Tuesday, October 12, 2010

"We are to love one another. We are to treat each other with respect as brothers and sisters and fellow children of God, no matter how much we may differ from one another."

The Church of Jesus Christ of Latter-day Saints issued the following statement through a spokesman following the delivery of a petition by the Human Rights Campaign:

My name is Michael Otterson. I am here representing the leadership of The Church of Jesus Christ of Latter-day Saints to address the matter of the petition presented today by the Human Rights Campaign.

While we disagree with the Human Rights Campaign on many fundamentals, we also share some common ground. This past week we have all witnessed tragic deaths across the country as a result of bullying or intimidation of gay young men. We join our voice with others in unreserved condemnation of acts of cruelty or attempts to belittle or mock any group or individual that is different – whether those differences arise from race, religion, mental challenges, social status, sexual orientation or for any other reason. Such actions simply have no place in our society.

This Church has felt the bitter sting of persecution and marginalization early in our history, when we were too few in numbers to adequately protect ourselves and when society’s leaders often seemed disinclined to help. Our parents, young adults, teens and children should therefore, of all people, be especially sensitive to the vulnerable in society and be willing to speak out against bullying or intimidation whenever it occurs, including unkindness toward those who are attracted to others of the same sex. This is particularly so in our own Latter-day Saint congregations. Each Latter-day Saint family and individual should carefully consider whether their attitudes and actions toward others properly reflect Jesus Christ’s second great commandment - to love one another.

As a church, our doctrinal position is clear: any sexual activity outside of marriage is wrong, and we define marriage as between a man and a woman. However, that should never, ever be used as justification for unkindness. Jesus Christ, whom we follow, was clear in His condemnation of sexual immorality, but never cruel. His interest was always to lift the individual, never to tear down.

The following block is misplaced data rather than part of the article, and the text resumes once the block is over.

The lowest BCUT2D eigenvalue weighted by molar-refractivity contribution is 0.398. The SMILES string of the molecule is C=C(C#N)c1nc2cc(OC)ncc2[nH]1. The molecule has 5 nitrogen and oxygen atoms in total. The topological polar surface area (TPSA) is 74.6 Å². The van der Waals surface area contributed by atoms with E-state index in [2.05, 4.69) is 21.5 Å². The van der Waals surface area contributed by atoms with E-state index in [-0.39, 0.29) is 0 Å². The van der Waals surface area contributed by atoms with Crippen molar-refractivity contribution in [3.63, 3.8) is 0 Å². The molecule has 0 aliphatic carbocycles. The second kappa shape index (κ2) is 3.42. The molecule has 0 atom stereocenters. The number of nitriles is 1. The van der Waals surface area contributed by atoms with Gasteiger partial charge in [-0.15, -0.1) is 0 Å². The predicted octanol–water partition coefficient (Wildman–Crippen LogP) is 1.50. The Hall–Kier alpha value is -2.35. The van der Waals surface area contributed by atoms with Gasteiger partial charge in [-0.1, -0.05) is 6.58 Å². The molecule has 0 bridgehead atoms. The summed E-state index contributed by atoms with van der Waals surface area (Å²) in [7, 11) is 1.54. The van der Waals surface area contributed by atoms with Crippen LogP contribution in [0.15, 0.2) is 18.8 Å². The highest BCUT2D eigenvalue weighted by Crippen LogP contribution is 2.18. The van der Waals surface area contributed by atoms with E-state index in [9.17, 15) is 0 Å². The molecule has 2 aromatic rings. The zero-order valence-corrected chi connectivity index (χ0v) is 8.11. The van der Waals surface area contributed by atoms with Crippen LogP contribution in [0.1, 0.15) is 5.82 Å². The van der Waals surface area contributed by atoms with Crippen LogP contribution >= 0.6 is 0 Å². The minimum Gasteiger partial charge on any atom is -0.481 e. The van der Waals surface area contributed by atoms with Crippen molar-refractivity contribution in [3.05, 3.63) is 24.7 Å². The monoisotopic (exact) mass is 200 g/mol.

Further, while the Church is strongly on the record as opposing same-sex marriage, it has openly supported other rights for gays and lesbians such as protections in housing or employment.

The Church’s doctrine is based on love. We believe that our purpose in life is to learn, grow and develop, and that God’s unreserved love enables each of us to reach our potential. None of us is limited by our feelings or inclinations. Ultimately, we are free to act for ourselves.

The Church recognizes that those of its members who are attracted to others of the same sex experience deep emotional, social and physical feelings. The Church distinguishes between feelings or inclinations on the one hand and behavior on the other. It’s not a sin to have feelings, only in yielding to temptation.

There is no question that this is difficult, but Church leaders and members are available to help lift, support and encourage fellow members who wish to follow Church doctrine. Their struggle is our struggle. Those in the Church who are attracted to someone of the same sex but stay faithful to the Church’s teachings can be happy during this life and perform meaningful service in the Church. They can enjoy full fellowship with other Church members, including attending and serving in temples, and ultimately receive all the blessings afforded to those who live the commandments of God.

Obviously, some will disagree with us. We hope that any disagreement will be based on a full understanding of our position and not on distortion or selective interpretation. The Church will continue to speak out to ensure its position is accurately understood.

God’s universal fatherhood and love charges each of us with an innate and reverent acknowledgement of our shared human dignity. We are to love one another. We are to treat each other with respect as brothers and sisters and fellow children of God, no matter how much we may differ from one another.

We hope and firmly believe that within this community, and in others, kindness, persuasion and goodwill can prevail.


Clean Cut said...

Just noticed that By Common Consent posted this as well. I have to point out an excellent comment by Mike in West Hollywood:

What if Brother Otterson had said:
“Stay with us! Struggle with us! Let us help you live as moral a life as is possible for you. We want you in our fellowship whether you are single or not….”

I personally hope for this kind of inclusiveness.

Javelin said...

The response is positive, but I wonder what good will come from it in the long run. Many of the bold Mormons believe that gays cannot be born that way, nor can they be happy living in a same-sex relationship with one person.

Many of the quiet Mormons believe that gays should have the right to live in relationships, including marriage,even if they will not be fully included in the gospel here on earth.